Choosing a ski these days can be like choosing a toothpaste. Too many options that, ultimately, all serve more or less the same purpose. And when you’re talking about skis, especially the meat-of-the-market — intermediate all-mountain skis — the sheer number of choices is overwhelming. There are countless skis from countless brands with similar dimensions, flexes, rocker profiles, etc.
If the ski is from a brand you recognize, and it gets the intermediate stamp of approval from a ski shop employee, you can confidently grab it off the wall and go. You’ll be hard pressed to notice shocking differences between Brand A, and Brand B.
That’s the current state of affairs in the ski industry. And while I have an admittedly dismissive, if not jaded, tone about the glut of all mountain skis on the market, the surplus is in fact indicative of an outstanding era for quality and innovation across the entire industry.
The first decade of the new millennium saw an unprecedented amount of change in the technology of skis. If you haven’t made it to the hill much this past ten years, or have just been holding tight to a trusted pair of skis, you’re in a for a real treat.
And so it was that when I caught myself griping to a coworker about the number of all mountain skis flooding out of factories in far off lands, I decided it was time for me to address my jadedness. After all, when it comes to first-world problems, an over-abundance of skis ranks somewhere between not being able to find parking at the resort, and the slightly overcooked burger I had last wednesday.
So out of this embarrassing realization that I was behaving like a spoiled ski-snob, I decided that I needed to refresh my memory on exactly what it is about these new skis that has made skiing more fun and accessible than it’s ever been before.
Knowing it would be no easy task in the town of Park City, I went in search of someone who hadn’t skied in the past decade. I needed a true intermediate skier that last hit the snow when tips were pointed and the term “parabolic” was being used as a sales pitch. My search landed on Peter Roggenbuck, a snowboarder and the rental shop manager of Jans at Park City Mountain Resort.
Testing the K2 Rictor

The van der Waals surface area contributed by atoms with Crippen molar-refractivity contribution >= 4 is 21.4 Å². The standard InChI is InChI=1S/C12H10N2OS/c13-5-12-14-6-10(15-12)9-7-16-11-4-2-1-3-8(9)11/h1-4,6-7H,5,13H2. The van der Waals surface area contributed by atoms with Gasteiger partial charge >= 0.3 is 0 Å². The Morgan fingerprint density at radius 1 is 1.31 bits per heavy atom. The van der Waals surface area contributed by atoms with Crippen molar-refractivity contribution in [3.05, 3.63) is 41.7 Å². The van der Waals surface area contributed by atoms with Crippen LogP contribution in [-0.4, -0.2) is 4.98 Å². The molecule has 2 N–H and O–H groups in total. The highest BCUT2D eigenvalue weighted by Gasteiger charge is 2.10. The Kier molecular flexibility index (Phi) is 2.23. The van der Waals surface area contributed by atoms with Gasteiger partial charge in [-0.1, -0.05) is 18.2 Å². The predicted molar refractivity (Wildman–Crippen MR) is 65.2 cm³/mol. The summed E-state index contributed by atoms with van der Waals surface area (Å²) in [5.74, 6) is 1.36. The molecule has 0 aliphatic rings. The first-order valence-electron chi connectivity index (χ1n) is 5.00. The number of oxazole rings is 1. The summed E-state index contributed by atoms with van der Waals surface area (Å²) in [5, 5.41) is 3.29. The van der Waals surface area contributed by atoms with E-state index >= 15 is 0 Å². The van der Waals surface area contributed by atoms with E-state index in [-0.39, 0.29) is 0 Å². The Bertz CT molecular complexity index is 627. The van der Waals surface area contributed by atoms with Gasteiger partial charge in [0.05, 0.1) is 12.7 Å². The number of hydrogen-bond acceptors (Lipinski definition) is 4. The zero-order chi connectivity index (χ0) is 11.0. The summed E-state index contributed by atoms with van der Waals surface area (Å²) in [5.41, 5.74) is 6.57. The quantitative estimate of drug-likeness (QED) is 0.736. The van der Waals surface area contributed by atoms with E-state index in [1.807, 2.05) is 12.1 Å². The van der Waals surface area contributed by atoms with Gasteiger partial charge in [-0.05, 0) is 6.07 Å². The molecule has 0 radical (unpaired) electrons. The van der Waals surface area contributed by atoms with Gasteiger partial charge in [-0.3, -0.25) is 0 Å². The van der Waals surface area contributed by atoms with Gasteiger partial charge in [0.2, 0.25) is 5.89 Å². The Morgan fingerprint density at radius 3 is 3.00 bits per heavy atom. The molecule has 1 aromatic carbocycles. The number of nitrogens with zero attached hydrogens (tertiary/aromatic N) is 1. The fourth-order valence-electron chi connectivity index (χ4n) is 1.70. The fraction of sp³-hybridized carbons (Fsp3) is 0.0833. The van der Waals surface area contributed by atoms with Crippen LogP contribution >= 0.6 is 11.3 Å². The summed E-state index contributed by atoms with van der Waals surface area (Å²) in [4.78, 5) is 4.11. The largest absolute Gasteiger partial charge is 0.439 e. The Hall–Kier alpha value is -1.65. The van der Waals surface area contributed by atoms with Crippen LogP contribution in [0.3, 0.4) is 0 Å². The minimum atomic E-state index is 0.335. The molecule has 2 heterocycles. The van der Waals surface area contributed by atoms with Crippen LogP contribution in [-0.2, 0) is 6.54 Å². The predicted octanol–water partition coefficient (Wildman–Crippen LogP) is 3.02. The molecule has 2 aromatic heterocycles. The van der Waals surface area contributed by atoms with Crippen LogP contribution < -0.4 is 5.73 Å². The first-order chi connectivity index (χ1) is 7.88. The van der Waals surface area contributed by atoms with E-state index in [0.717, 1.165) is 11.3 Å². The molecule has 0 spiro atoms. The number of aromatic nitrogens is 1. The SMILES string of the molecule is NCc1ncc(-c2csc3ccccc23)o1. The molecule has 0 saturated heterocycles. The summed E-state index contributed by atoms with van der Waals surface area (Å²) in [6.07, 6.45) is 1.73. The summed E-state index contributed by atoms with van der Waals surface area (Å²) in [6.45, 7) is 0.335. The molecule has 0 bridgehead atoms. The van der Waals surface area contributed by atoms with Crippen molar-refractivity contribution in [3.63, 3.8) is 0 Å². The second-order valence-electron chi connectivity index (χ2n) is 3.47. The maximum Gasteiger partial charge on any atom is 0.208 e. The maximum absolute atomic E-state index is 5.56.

So on an especially slow afternoon in the shop, I convinced Pete to wince his way into a pair of rental boots, and head out with me on the bread and butter of all mountain cruisers — the K2 Rictor. 80 mm at the waist, traditional camber underfoot, and with K2’s All Terrain Rocker in the tip. The Rictor comes from good genes as the new and improved edition of the award winning K2 Apache Recon.
A staple of the Jans Ski Test Program, the Rictor is a go-to ski when it comes to revealing to customers the changes of the last decade. In the words of Jans Expert, Jon Beebe, “the Rictor has proven to be a great transitional ski that allows skiers used to skiing through their heels, and with their feet close together, to open their stance and really begin to carve.”
As for the All Terrain Rocker? As Jon says, “rocker has taken the aggressiveness out of shaped skis that initially scared people out of the market. Instead of a ski tip immediately catching and pulling an intermediate skier unexpectedly through a turn, rocker has eased that experience by delaying initiation and easing the skier into the turn.”
It’s technical talk from an expert skier that specializes in selling skis. But do these concepts actually apply when put to the test by an intermediate skier? As Pete said of his time spent testing the Rictor, “They made it easy to do what you remember you’re supposed to do. They don’t fight you like I remember skis from back in the day doing, so you can focus on finding your form again. I was surprised by how comfortable they made me feel getting back on skis.”
Most people’s response to being presented with an overwhelming number of choices, of anything, is to find a trusted product that works, and to stick with it in the name of simplification. But my intentions here are to suggest to you stalwart ski owners that if this has been your method for the skis you use, then you are missing out on some truly remarkable advancements.
But you should come see for yourself. Because unlike your toothpaste purchase, your ski purchase can be made with the insight of on-the-spot testing. So give the technology a shot. See what rocker is all about. Find out for yourself how competition within the ski industry has forced companies to produce skis that have to win you over in order to sell.
So whether it’s with the Ski Test Program here at Jans, or with your trusted local shop back home, you owe it to yourself (and your skiing) to get on a new pair of skis.
Nate Tomlinson, Senior Content Writer